Many wild populations of salmon, steelhead and lamprey in the Pacific Northwest begin and end their lives in Idaho’s wild rivers found in the Clearwater, Snake and Salmon drainages.
Idaho Fish and Game shares management responsibility for these remarkable fish and for protecting their future in Idaho. Follow the links below to learn about what is being done for wild fish in our state.
Salmon were made to move and they start while very young. In Idaho, baby salmon start spreading out soon after hatching out from their gravel nests in early spring to find good habitat. Some roam in summer looking for food and shelter. Here is a fish eye view of what that looks like.
The Lochsa River is managed as a wild steelhead refuge that does not allow steelhead fishing and does not have hatchery steelhead stocking. A number of other drainages across the state are manged the same way such as the Middle Fork Salmon, South Fork Salmon and Selway rivers to name a few.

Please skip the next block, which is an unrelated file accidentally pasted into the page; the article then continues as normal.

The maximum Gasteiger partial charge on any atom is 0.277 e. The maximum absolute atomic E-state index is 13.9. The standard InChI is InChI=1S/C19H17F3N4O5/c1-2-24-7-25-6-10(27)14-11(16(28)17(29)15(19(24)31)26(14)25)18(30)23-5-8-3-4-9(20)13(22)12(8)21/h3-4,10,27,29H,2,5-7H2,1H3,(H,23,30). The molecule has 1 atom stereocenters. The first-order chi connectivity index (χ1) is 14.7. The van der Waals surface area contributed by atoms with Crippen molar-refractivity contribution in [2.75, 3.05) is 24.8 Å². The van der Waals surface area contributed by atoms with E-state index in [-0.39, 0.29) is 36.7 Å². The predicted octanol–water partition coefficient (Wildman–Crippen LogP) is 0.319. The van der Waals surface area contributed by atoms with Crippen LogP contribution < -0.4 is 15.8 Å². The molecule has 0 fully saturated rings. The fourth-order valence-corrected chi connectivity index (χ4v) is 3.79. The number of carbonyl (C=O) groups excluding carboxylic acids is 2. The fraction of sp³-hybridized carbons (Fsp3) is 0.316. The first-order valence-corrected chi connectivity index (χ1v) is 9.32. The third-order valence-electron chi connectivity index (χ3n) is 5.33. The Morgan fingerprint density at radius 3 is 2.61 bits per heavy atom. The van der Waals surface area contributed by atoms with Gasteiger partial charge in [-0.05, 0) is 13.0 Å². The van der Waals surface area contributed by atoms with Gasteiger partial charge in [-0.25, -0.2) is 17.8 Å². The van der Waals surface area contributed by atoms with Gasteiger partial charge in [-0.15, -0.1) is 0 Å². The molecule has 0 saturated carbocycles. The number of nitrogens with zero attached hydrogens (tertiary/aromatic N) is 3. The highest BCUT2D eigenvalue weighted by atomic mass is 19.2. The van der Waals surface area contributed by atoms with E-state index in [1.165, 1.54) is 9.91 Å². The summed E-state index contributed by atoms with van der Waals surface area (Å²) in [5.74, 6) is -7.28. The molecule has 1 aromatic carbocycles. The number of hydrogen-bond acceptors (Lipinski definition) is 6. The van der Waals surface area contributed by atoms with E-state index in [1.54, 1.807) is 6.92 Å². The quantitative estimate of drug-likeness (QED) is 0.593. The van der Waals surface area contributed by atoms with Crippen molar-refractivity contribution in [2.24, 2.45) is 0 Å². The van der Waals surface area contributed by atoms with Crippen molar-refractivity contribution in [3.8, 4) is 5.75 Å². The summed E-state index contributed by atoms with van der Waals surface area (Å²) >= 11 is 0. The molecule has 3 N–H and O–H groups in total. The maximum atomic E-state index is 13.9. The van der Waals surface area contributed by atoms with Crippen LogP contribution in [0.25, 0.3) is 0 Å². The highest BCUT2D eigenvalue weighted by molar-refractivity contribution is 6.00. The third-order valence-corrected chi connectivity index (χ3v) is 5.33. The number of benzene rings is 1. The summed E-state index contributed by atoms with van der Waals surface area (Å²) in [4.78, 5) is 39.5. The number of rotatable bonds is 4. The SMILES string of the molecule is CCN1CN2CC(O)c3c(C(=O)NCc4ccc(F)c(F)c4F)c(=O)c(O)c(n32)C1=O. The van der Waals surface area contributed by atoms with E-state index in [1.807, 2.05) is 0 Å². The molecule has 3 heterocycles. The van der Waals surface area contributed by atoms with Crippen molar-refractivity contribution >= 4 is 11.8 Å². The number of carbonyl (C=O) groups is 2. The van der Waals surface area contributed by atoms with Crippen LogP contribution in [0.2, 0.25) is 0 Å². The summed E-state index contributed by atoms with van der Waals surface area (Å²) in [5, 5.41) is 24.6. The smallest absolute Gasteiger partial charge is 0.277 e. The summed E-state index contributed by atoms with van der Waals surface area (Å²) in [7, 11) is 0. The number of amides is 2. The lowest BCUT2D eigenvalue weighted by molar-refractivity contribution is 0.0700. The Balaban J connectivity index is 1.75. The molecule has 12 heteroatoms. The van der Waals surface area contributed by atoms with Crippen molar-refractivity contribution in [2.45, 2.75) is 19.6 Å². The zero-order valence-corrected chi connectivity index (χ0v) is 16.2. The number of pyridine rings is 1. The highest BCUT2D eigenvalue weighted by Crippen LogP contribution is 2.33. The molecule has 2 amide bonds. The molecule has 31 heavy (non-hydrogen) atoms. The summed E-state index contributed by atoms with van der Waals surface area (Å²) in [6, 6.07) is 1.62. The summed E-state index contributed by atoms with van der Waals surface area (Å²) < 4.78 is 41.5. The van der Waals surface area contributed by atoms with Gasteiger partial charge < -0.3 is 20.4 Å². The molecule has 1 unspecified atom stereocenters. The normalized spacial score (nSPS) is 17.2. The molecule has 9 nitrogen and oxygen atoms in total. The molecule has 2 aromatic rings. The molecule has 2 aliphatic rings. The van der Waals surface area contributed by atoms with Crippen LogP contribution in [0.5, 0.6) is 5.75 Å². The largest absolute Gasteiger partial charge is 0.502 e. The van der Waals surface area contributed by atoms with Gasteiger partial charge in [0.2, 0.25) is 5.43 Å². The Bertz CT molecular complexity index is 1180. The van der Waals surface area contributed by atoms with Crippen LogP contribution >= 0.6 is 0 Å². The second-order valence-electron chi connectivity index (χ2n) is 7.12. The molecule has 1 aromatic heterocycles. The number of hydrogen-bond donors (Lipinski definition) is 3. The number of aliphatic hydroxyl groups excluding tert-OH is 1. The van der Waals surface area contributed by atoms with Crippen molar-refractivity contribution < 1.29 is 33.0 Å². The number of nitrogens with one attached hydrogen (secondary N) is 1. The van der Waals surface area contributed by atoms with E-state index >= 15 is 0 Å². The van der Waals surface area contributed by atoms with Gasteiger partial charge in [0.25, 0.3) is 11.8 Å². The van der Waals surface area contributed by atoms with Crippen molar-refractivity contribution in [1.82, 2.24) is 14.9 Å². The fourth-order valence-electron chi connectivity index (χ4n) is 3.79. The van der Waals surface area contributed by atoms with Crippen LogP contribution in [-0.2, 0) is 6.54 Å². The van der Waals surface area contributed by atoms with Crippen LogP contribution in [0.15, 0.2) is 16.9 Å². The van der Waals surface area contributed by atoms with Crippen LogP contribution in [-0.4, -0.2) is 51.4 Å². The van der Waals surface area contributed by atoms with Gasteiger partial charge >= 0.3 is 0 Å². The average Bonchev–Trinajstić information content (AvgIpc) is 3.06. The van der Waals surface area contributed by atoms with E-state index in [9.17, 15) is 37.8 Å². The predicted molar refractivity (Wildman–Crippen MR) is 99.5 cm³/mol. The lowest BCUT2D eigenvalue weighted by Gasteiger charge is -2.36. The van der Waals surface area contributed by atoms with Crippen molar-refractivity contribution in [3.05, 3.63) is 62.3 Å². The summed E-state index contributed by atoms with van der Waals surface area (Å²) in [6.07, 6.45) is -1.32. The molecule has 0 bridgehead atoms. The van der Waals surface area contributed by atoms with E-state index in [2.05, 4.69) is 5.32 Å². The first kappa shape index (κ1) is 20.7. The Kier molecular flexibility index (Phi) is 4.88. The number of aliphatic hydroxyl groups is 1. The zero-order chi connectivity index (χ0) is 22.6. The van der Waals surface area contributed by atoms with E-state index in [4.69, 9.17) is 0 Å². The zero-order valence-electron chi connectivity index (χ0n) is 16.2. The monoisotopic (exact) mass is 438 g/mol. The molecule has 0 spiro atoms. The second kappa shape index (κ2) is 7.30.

See some differences between these two pictures? You may be wondering where all the logs came from in one of the pictures. Well, they were put there as part of a steelhead habitat restoration project to help make more complex habitat for fish living in the East Fork Potlatch River.
We are starting to see steelhead show up to Lower Granite Dam as summer Chinook are now slowing down. The Idaho Department of Fish and Game teams up with the US Corps of Engineers, and NOAA fisheries to gain information on fish bound for Idaho waters. The adult trap (pictured) allows the team to sample adult fish from the run as they are coming through the ladder.
Idaho Department of Fish and Game crew blocks off a section of stream to electrofish for wild steelhead. Electrofishing is a common survey method used to sample fish to determine what kinds of fish and how many of a given species are in a section of stream.